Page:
Read: Acts 21:1-16
Luke provides a dramatic story of their journey from Miletus to Jerusalem. He begins by enunciating the emotional departure from the Elders as they began their journey through several cities. They stayed in Tyre for a week and ministered to the church in this challenging city. As the story unfolds, I’m swept away by the depth of the bond these people had for Paul, those who were disciples, and for the young Church. How I long for this sense of deep connection in the Church today. Take a look and see the highlights Luke provides for us.
Tyre for a Week
Luke writes himself into this story, he is with them on the journey as they sail to the metropolis of Tyre, the huge port city. Tyre has a significant history in the Bible. Notable names like Joshua, David, Solomon, Nehemiah, to name a few, come from the Old Testament. Jesus traveled there as well and many from Tyre witnessed His teaching and miracles. Suffice it to say, it was an important city.
We sought out the disciples there and stayed with them seven days. Through the Spirit they urged Paul not to go on to Jerusalem. When it was time to leave, we left and continued on our way. All of them, including wives and children, accompanied us out of the city, and there on the beach we knelt to pray. Acts 21:4-5
In my imagination, the video switches to slow motion as the group leaves. Men, women, and children all walking out with Paul and his team. The music is melancholy. There is a heaviness about this visit that is unexplainable except to say they knew in their hearts this was Paul’s last visit. And they cared.
Maybe it’s just me or perhaps you feel the same longing for a community of faith that is this close. Lord, help us to be a people that are moved by this story. Show us how we can become people that love You with all our heart and love our neighbors as well. Make this the new normal.
Agabus the Prophet
From Tyre they traveled to Ptolemais then to Philip’s house (one of the Seven) in Caesarea where Agabus had a message to deliver.
Coming over to us, he took Paul’s belt, tied his own hands and feet with it and said, “The Holy Spirit says, ‘In this way the Jewish leaders in Jerusalem will bind the owner of this belt and will hand him over to the Gentiles.’” Acts 21:11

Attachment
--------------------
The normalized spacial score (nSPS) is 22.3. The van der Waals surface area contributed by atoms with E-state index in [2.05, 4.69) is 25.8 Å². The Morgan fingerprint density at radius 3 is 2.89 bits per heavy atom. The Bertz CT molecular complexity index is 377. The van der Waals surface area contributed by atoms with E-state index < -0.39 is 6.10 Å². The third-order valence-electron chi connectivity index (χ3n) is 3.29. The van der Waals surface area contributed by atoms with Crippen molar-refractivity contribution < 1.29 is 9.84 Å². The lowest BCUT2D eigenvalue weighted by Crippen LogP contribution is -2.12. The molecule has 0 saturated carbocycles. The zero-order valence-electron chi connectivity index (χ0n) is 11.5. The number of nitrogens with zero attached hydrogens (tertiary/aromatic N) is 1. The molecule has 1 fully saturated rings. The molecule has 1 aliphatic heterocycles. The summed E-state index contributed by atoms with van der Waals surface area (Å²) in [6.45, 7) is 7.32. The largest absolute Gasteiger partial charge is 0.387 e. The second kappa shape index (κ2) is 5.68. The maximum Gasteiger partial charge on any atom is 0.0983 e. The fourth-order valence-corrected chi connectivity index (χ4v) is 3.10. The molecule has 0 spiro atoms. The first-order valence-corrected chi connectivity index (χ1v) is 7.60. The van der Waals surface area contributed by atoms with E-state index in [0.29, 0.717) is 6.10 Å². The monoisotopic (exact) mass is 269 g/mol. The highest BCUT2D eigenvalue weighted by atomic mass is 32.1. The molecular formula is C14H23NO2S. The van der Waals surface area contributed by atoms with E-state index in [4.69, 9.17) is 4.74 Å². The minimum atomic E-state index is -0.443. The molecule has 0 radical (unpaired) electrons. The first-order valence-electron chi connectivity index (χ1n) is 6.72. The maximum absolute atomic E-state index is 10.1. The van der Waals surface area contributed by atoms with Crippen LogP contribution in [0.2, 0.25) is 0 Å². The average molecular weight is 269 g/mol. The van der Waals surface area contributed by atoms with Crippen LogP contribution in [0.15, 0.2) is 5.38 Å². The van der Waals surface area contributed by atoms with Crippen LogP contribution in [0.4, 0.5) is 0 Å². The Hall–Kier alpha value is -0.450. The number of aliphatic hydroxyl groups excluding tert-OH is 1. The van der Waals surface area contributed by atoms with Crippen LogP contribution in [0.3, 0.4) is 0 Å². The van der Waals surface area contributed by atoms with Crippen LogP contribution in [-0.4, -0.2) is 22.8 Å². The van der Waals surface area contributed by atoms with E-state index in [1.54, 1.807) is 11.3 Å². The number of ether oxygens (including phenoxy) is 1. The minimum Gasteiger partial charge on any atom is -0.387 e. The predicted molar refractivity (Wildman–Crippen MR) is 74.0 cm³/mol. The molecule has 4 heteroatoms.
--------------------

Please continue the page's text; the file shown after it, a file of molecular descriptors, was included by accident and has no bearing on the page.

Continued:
This is the second time on this journey that Paul has been warned to stay away from Jerusalem. His response is a testimony to his desire to follow Christ, no matter what.
Then Paul answered, “Why are you weeping and breaking my heart? I am ready not only to be bound, but also to die in Jerusalem for the name of the Lord Jesus.” When he would not be dissuaded, we gave up and said, “The Lord’s will be done.” Acts 21:13-14
As I’m typing this post, I received an email from The Voice of the Martyrs with the subject: How You Can Pray for and Help 10,000 Displaced Christians. I’m reminded that Paul’s example of obedience is repeated by many throughout the world today. We have many brothers and sisters who have found themselves in danger for the sake of the Gospel.
This is not a plea to go and look for trouble. Far from it. It is, however, a recognition that this is a very real possibility in our world today. One of the initial questions in Multiply asks what it might cost you to become a disciple of Christ. Paul knew the answer. How about you?
The early disciples risked much to pursue their faith in Jesus. As I sit in my home to reflect on this passage I have to wonder if I’m a bit too comfortable. As I said above, I don’t think Jesus is calling us to look for problems, but I’m pretty sure He didn’t call us to sit in rocking chairs and be content in our own private little worlds.
Lord, help me to see that which is right in front of me and move me to action. Stir in my heart that which stirs Yours. Do not allow me to be content and complacent. Light the fire that is the beacon of hope for the lost, the least, and the lonely.